Despite the fact that provincial education systems have made great strides in dropout prevention, too many young people continue to leave school early and abandon their education. When CEA asked educators from across the country to identify the most significant barriers to change in education, 17% of them thought it was the deeply entrenched mindsets and assumptions about education and schooling. This compelled me to explore how CEA could host an event that would encourage educators to begin to question their own belief sets about teaching and learning and the systems that they work in. I feel that the largely untapped potential of emerging neuroscience research to demonstrate how a student’s brain learns best will help define a new set of teaching practices that could positively effect student engagement, achievement – and ultimately – staying in school.
A longstanding crucial support role for CEA has been to ensure that educators receive as much useful evidence-based information as possible that they can link to practice, and with our upcoming symposium in Quebec City – Dropping Out – What Neuroscience Can Teach Us – we will examine our understanding of the workings and development of the human brain and how we can apply new scientific knowledge to the classroom. New brain imaging techniques are disproving many of the traditional beliefs about how we think that children learn. These discoveries, combined with applying neuroscience research to tackling low levels of literacy and numeracy and poor physical condition – key predictors for dropping out – could change the way we support students with learning difficulties and heighten teaching effectiveness.
Steve Masson will present a controversial set of ‘neuromyths’, which poke holes in many commonly held misconceptions about how the brain works and how children learn. If you believe that there are visual, auditory and hands-on learners, left-right brain learners, or if you receive constant pitches about educational games, products, and websites that claim to build intelligence or enhance learning using principles of neuroscience, you might be surprised to learn what the latest research has uncovered. These neuromyths can actually bias the way students perceive themselves as learners.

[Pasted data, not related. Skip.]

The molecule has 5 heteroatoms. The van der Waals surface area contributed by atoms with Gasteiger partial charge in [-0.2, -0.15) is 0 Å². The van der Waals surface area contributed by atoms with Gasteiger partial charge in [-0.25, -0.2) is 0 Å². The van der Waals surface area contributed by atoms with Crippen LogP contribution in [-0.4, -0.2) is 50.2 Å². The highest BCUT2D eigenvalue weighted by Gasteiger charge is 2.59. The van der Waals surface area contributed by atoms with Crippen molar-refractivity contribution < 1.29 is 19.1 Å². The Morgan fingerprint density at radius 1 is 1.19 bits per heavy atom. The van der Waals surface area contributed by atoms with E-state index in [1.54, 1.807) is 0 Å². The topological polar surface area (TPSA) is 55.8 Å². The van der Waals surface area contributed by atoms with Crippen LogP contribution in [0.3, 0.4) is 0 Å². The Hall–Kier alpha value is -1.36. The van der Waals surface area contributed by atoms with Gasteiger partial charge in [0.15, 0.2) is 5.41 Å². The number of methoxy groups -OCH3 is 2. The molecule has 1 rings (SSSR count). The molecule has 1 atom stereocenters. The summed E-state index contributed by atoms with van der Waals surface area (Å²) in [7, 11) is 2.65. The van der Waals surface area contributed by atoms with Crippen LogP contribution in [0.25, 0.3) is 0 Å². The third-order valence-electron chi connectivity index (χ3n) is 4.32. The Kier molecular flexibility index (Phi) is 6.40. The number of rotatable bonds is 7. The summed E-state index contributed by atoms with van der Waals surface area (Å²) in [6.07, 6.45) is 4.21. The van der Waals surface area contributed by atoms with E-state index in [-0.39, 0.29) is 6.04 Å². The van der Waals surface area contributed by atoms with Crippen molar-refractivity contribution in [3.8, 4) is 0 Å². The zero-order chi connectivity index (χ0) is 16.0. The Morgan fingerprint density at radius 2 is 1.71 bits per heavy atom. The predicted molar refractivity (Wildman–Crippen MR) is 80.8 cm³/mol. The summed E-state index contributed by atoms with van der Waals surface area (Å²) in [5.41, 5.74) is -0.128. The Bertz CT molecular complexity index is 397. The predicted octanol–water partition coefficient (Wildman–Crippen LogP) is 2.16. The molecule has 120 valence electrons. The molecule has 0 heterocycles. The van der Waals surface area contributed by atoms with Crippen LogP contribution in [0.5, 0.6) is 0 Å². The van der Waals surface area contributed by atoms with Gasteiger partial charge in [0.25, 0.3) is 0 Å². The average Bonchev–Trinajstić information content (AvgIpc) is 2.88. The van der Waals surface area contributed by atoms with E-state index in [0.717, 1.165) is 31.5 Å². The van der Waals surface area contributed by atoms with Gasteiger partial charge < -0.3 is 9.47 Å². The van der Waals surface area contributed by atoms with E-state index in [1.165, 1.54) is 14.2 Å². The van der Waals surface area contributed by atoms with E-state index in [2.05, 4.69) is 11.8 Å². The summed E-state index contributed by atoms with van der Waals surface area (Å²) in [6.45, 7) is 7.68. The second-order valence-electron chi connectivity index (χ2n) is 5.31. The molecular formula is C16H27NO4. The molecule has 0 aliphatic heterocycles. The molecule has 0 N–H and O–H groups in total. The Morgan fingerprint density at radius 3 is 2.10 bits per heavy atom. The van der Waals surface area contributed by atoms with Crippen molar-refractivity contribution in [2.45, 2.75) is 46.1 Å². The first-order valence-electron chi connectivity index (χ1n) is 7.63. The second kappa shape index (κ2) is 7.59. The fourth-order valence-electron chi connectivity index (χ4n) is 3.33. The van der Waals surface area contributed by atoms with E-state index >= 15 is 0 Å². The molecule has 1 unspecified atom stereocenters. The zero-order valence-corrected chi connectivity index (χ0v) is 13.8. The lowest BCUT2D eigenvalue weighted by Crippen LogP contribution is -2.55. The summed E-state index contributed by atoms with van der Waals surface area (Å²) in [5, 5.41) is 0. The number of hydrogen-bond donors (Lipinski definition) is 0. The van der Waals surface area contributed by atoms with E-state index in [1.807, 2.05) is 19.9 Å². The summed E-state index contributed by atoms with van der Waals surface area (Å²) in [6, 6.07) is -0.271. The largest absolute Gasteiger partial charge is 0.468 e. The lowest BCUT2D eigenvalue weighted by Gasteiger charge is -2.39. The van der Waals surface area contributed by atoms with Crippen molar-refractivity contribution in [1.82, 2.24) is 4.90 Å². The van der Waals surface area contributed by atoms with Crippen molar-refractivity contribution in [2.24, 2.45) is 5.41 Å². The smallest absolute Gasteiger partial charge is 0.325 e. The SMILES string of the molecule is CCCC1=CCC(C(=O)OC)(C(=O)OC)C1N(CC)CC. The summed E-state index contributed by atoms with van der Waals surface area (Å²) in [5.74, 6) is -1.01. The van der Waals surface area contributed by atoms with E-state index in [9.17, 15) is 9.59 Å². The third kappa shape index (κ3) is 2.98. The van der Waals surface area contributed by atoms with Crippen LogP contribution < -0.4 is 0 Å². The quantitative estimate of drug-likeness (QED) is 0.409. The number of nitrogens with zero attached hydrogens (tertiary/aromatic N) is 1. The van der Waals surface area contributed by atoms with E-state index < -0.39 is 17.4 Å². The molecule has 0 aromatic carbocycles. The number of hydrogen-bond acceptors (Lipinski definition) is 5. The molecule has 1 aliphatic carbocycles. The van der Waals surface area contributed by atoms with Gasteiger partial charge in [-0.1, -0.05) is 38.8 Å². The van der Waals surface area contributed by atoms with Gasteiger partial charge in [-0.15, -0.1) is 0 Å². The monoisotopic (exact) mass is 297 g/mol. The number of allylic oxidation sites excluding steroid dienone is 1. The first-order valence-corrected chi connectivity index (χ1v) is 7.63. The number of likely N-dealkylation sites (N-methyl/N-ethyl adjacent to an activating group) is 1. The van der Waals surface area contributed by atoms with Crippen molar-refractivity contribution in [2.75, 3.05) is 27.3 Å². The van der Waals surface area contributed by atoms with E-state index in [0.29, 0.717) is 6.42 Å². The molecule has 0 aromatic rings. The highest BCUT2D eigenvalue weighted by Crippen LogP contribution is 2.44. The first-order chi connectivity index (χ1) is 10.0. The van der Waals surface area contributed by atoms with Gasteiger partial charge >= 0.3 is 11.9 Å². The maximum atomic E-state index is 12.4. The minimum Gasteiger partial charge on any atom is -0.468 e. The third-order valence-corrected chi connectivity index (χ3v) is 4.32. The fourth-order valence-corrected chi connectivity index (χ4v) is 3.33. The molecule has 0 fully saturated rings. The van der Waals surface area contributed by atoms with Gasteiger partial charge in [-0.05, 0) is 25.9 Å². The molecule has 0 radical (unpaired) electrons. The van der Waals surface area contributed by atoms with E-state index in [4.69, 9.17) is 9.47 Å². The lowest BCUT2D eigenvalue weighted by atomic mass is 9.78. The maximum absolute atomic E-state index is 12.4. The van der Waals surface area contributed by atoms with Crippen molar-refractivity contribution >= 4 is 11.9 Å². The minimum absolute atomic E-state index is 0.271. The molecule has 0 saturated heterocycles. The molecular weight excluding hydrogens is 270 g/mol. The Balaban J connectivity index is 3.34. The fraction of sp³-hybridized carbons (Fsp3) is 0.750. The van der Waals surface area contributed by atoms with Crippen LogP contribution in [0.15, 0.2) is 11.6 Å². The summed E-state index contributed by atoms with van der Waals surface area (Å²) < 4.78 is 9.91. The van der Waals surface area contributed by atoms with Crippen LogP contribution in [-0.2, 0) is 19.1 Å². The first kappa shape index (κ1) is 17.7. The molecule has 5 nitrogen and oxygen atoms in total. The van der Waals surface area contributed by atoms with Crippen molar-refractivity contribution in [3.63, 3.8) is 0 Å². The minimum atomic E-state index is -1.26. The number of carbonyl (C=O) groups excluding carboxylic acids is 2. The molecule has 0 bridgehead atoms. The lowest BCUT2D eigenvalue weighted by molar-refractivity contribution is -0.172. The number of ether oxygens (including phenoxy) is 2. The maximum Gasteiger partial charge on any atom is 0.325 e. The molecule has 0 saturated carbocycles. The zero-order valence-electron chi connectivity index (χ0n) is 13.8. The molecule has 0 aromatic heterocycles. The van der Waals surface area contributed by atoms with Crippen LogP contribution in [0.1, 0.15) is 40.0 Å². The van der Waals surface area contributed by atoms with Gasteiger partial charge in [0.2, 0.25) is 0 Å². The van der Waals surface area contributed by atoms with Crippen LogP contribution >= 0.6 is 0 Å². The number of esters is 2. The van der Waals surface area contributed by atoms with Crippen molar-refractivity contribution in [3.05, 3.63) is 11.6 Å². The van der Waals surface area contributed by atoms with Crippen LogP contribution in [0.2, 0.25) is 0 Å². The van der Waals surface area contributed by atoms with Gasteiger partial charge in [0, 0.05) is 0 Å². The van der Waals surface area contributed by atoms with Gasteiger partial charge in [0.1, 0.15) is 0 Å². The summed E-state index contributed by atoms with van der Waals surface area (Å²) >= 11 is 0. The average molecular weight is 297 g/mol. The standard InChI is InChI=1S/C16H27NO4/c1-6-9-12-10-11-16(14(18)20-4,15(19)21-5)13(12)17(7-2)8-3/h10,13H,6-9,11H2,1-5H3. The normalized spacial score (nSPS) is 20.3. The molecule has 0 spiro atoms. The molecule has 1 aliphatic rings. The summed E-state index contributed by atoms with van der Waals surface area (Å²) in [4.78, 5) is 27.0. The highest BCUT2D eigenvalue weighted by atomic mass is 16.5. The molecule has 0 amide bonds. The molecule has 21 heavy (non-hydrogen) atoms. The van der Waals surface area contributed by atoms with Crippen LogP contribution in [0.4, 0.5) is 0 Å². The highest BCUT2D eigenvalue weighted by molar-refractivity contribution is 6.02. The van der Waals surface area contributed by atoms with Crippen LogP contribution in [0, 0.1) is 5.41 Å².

We tend to overlook the fact that students with low literacy levels typically don’t do well in math either. Ensuring that our students develop lifelong math capacity is a major challenge for our education systems. Dr. Daniel Ansari will mute the noise caused by biased opinions and beliefs about what works to refocus the polarizing new math vs. old math debate on a solid psychology and neuroscience evidence base to confirm which forms of teaching enable increased student achievement in math for all learners.
We all know that students need plenty of exercise and sleep, and proper nutrition to help them pay attention and to learn (and I would suggest that the same principles apply to educators). There is a direct correlation between good physical condition and mental health – two factors that lead to students dropping out. Drs. Lindsay Thornton, Alex Thornton, and Chris Gilbert will share just how much exercise – and other outside factors such as sleep – influence the brain, and its effects on students’ capacity to be focused and engaged in the classroom.
These three evidence-based angles on how we can address the stubbornly high number of early school leavers provides an excellent learning opportunity for district leaders, principals and teachers alike because everyone will be challenged to rethink their notions of how students’ brains work. Symposium participants will come away with new methods of supporting students, particularly those at risk of dropping out of school. I hope that you can join us.
 Hurley, Stephen. The Challenge to Change – From Vision to Action in Canadian Education. Canadian Education Association. 2014. http://www.cea-ace.ca/sites/cea-ace.ca/files/cea_action_to_vision_report_final_en.pdf